Who Is Larry Jacoby?
Larry Jacoby is a major figure in the psychological science of human memory. Publish or Perish credits him with an H index of 63 and more than 18,000 citations (Google Scholar is more generous, at 67 and nearly 20,000, respectively). Jacoby is on the Thomson Reuters list of highly cited researchers. He has coauthored works with such luminaries as Dan Schacter (Harvard), Dave Balota (Wash U), Gus Craik (University of Toronto), John Dunlosky (Kent State), Laird Cermak (deceased, formerly of Boston U), Lee Brooks (deceased; formerly at McMaster), Mark McDaniel (Wash U.), and Robyn Dawes (deceased; formerly at Carnegie Melon); these are all, like Jacoby, individuals whose works are routinely cited in undergraduate texts introducing students to the seminal works of cognitive psychology. Jacoby’s past graduate and postdoctoral student include Andy Yonelinas, Diane St. Marie, Janine Jennings, Janine Hay, Jeff Toth, Karen Daniels, Matt Rhodes, and Steve Lindsay among many others.
PsychINFO lists 147 works by Jacoby. His first publication, in a now-defunct publication of the Psychonomic Society, was in 1967. Jacoby published steadily throughout the 1970s, producing a number of works that have attracted multiple citations (the most impactful being a 1978 article on how, when a problem is repeated, a person may solve it by remembering the prior solution; this insight had considerable impact). His next big hit was a 1981 article with Mark Dallas proposing that because having previously performed a cognitive process (e.g., reading a particular word in a particular font) makes it easier to repeat that process, the speed or fluency with which cognitive processes unfold is sometimes interpreted by the mind/brain a evidence of prior experience, thereby giving rise to a subjective feeling of familiarity. That article has nearly 900 citations and Jacoby’s ”attribution making” approach to familiarity spawned a great deal of research by dozens of investigators. A decade later, Jacoby developed the “process dissociation procedure,” a method for obtaining separate quantitative estimates of the concurrent contributions of two different sources of influence on task performance (e.g., conscious vs. unconscious perception; habit vs. intention; familiarity vs. recollection). That article has thousands of citations and its arguments have been tremendously influential. In recent years, Jacoby has concentrated his research on aging-related changes in automatic versus controlled uses of memory and has worked on the development of ways to rehabilitate memory. Despite a recent health crisis, Jacoby continues to be extraordinarily productive (e.g., PsychINO lists seven publications in 2012 so far).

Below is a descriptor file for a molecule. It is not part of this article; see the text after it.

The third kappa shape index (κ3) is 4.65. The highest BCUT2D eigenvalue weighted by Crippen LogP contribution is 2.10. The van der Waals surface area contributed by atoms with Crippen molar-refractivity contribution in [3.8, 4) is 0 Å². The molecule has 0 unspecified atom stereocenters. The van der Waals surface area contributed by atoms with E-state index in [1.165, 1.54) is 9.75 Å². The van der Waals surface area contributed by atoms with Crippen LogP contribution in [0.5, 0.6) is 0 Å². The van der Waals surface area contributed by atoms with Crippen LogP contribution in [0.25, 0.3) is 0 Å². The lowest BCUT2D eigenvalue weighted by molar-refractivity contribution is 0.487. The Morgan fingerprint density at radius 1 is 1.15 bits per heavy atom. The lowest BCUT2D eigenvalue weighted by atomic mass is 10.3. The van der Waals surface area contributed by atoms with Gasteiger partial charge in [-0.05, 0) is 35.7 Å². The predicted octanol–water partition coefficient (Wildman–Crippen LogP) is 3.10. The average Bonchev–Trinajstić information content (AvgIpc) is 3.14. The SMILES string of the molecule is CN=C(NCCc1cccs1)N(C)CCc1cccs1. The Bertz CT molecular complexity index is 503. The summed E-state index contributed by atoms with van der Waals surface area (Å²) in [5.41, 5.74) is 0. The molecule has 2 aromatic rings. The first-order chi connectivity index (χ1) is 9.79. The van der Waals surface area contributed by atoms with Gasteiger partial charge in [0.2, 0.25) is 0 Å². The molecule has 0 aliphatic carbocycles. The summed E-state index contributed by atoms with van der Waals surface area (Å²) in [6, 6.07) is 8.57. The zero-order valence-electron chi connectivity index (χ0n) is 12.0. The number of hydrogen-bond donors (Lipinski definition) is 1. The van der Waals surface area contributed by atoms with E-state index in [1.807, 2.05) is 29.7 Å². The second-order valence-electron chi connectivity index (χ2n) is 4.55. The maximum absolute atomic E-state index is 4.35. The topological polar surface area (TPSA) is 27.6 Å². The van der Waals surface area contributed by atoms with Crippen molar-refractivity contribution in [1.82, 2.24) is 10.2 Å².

Jacoby earned his undergraduate degree at Washburn University, and his MA and PhD at Southern Illinois University (the last of these in 1971). He was on the faculty of McMaster University (Hamilton, Ontario, Canada) for many years. He spent a year or two at the University of Utah on leave from McMaster. Later, he spent a year or two at the University of Texas at Austin and at NYU, then returned briefly to McMaster, and then moved to Washington University in St. Louis, where Roddy Roediger assembled a world-class department of psychology. Only superstars get to indulge in that kind of mobility.